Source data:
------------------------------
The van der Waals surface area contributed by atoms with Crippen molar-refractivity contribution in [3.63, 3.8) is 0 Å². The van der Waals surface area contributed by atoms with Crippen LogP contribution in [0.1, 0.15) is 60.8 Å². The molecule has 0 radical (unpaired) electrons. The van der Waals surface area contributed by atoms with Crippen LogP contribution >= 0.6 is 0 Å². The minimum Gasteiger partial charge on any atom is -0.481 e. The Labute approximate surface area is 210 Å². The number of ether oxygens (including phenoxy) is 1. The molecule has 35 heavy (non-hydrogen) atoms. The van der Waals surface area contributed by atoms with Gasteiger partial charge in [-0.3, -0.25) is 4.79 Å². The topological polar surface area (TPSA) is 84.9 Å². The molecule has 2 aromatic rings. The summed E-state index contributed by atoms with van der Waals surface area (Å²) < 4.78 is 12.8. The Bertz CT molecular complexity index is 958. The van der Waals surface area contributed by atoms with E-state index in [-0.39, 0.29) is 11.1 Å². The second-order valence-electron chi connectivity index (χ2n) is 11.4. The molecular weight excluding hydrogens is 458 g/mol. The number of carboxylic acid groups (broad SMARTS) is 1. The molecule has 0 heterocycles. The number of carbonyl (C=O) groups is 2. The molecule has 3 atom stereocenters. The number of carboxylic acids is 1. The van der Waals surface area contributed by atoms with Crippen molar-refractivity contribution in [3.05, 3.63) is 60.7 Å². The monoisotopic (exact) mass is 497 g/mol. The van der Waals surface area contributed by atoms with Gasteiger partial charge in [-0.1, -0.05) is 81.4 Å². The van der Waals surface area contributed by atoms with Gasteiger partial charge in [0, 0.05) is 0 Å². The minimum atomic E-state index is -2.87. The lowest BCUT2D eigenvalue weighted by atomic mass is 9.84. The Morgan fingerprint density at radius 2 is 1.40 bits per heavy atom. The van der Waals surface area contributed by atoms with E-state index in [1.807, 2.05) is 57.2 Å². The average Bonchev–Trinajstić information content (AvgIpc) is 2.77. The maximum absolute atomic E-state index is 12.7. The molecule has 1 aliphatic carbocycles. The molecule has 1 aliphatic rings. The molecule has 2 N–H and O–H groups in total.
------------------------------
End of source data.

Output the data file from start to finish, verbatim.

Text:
The van der Waals surface area contributed by atoms with Crippen molar-refractivity contribution in [3.63, 3.8) is 0 Å². The van der Waals surface area contributed by atoms with Crippen LogP contribution in [0.1, 0.15) is 60.8 Å². The molecule has 0 radical (unpaired) electrons. The van der Waals surface area contributed by atoms with Crippen LogP contribution >= 0.6 is 0 Å². The minimum Gasteiger partial charge on any atom is -0.481 e. The Labute approximate surface area is 210 Å². The number of ether oxygens (including phenoxy) is 1. The molecule has 35 heavy (non-hydrogen) atoms. The van der Waals surface area contributed by atoms with Gasteiger partial charge in [-0.3, -0.25) is 4.79 Å². The topological polar surface area (TPSA) is 84.9 Å². The molecule has 2 aromatic rings. The summed E-state index contributed by atoms with van der Waals surface area (Å²) < 4.78 is 12.8. The Bertz CT molecular complexity index is 958. The van der Waals surface area contributed by atoms with E-state index in [-0.39, 0.29) is 11.1 Å². The second-order valence-electron chi connectivity index (χ2n) is 11.4. The molecular weight excluding hydrogens is 458 g/mol. The number of carboxylic acid groups (broad SMARTS) is 1. The molecule has 0 heterocycles. The number of carbonyl (C=O) groups is 2. The molecule has 3 atom stereocenters. The number of carboxylic acids is 1. The van der Waals surface area contributed by atoms with Crippen molar-refractivity contribution in [3.05, 3.63) is 60.7 Å². The monoisotopic (exact) mass is 497 g/mol. The van der Waals surface area contributed by atoms with Gasteiger partial charge in [-0.1, -0.05) is 81.4 Å². The van der Waals surface area contributed by atoms with Gasteiger partial charge in [0, 0.05) is 0 Å². The minimum atomic E-state index is -2.87. The lowest BCUT2D eigenvalue weighted by atomic mass is 9.84. The Morgan fingerprint density at radius 2 is 1.40 bits per heavy atom. The van der Waals surface area contributed by atoms with E-state index in [1.807, 2.05) is 57.2 Å². The average Bonchev–Trinajstić information content (AvgIpc) is 2.77. The maximum absolute atomic E-state index is 12.7. The molecule has 1 aliphatic carbocycles. The molecule has 1 aliphatic rings. The molecule has 2 N–H and O–H groups in total.